Combing a double helix†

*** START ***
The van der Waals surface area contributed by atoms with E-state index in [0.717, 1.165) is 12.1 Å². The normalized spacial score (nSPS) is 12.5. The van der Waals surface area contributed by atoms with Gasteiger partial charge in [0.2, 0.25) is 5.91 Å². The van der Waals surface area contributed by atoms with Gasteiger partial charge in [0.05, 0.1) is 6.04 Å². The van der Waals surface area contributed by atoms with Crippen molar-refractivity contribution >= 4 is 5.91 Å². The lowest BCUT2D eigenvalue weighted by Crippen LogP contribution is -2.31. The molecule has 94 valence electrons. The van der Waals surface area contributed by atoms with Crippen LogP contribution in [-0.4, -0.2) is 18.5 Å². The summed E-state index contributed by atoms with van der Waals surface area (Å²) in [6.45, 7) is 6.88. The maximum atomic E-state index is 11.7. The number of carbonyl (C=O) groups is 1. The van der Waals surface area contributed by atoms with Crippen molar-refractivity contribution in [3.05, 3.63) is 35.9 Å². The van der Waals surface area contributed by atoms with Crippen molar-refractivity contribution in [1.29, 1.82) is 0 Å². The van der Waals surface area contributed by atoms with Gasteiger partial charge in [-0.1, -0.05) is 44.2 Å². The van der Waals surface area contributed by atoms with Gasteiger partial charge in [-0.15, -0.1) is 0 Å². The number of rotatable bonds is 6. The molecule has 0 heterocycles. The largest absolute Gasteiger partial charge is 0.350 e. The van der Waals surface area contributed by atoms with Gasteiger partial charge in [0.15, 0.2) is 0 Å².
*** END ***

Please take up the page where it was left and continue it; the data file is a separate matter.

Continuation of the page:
Combing hair involves brushing away the topological tangles in a collective curl, defined as a bundle of interacting elastic filaments. Using a combination of experiment and computation, we study this problem that naturally links topology, geometry and mechanics. Observations show that the dominant interactions in hair are those of a two-body nature, corresponding to a braided homochiral double helix. This minimal model allows us to study the detangling of an elastic double helix driven by a single stiff tine that moves along it and leaves two untangled filaments in its wake. Our results quantify how the mechanics of detangling correlates with the dynamics of a topological quantity, the link density, that propagates ahead of the tine and flows out the free end as a link current. This in turn provides a measure of the maximum characteristic length of a single combing stroke in the many-body problem on a head of hair, producing an optimal combing strategy that balances trade-offs between comfort, efficiency and speed of combing in hair curls of varying geometrical and topological complexity.